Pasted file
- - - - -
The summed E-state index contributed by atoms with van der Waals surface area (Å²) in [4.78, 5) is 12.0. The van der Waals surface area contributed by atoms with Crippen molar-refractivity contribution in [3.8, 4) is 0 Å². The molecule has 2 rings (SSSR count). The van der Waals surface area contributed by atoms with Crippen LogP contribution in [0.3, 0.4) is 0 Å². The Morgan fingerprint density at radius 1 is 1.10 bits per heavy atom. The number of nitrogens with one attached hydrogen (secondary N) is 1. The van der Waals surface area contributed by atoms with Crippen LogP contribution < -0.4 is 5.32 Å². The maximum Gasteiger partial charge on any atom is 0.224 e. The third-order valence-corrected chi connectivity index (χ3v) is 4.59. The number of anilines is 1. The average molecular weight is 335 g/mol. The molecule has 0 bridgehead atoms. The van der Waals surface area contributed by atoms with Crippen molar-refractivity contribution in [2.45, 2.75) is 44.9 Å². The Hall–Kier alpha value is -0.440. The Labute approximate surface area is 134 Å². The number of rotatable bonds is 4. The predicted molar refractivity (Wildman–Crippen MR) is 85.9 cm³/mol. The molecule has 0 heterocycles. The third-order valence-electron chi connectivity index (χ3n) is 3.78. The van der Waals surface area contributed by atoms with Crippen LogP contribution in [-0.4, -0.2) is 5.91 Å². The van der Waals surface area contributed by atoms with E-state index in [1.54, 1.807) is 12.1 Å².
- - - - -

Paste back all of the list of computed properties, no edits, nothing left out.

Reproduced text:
The summed E-state index contributed by atoms with van der Waals surface area (Å²) in [4.78, 5) is 12.0. The van der Waals surface area contributed by atoms with Crippen molar-refractivity contribution in [3.8, 4) is 0 Å². The molecule has 2 rings (SSSR count). The van der Waals surface area contributed by atoms with Crippen LogP contribution in [0.3, 0.4) is 0 Å². The Morgan fingerprint density at radius 1 is 1.10 bits per heavy atom. The number of nitrogens with one attached hydrogen (secondary N) is 1. The van der Waals surface area contributed by atoms with Crippen LogP contribution < -0.4 is 5.32 Å². The maximum Gasteiger partial charge on any atom is 0.224 e. The third-order valence-corrected chi connectivity index (χ3v) is 4.59. The number of anilines is 1. The average molecular weight is 335 g/mol. The molecule has 0 bridgehead atoms. The van der Waals surface area contributed by atoms with Crippen molar-refractivity contribution in [2.45, 2.75) is 44.9 Å². The Hall–Kier alpha value is -0.440. The Labute approximate surface area is 134 Å². The number of rotatable bonds is 4. The predicted molar refractivity (Wildman–Crippen MR) is 85.9 cm³/mol. The molecule has 0 heterocycles. The third-order valence-electron chi connectivity index (χ3n) is 3.78. The van der Waals surface area contributed by atoms with Crippen LogP contribution in [-0.4, -0.2) is 5.91 Å². The van der Waals surface area contributed by atoms with E-state index in [1.54, 1.807) is 12.1 Å².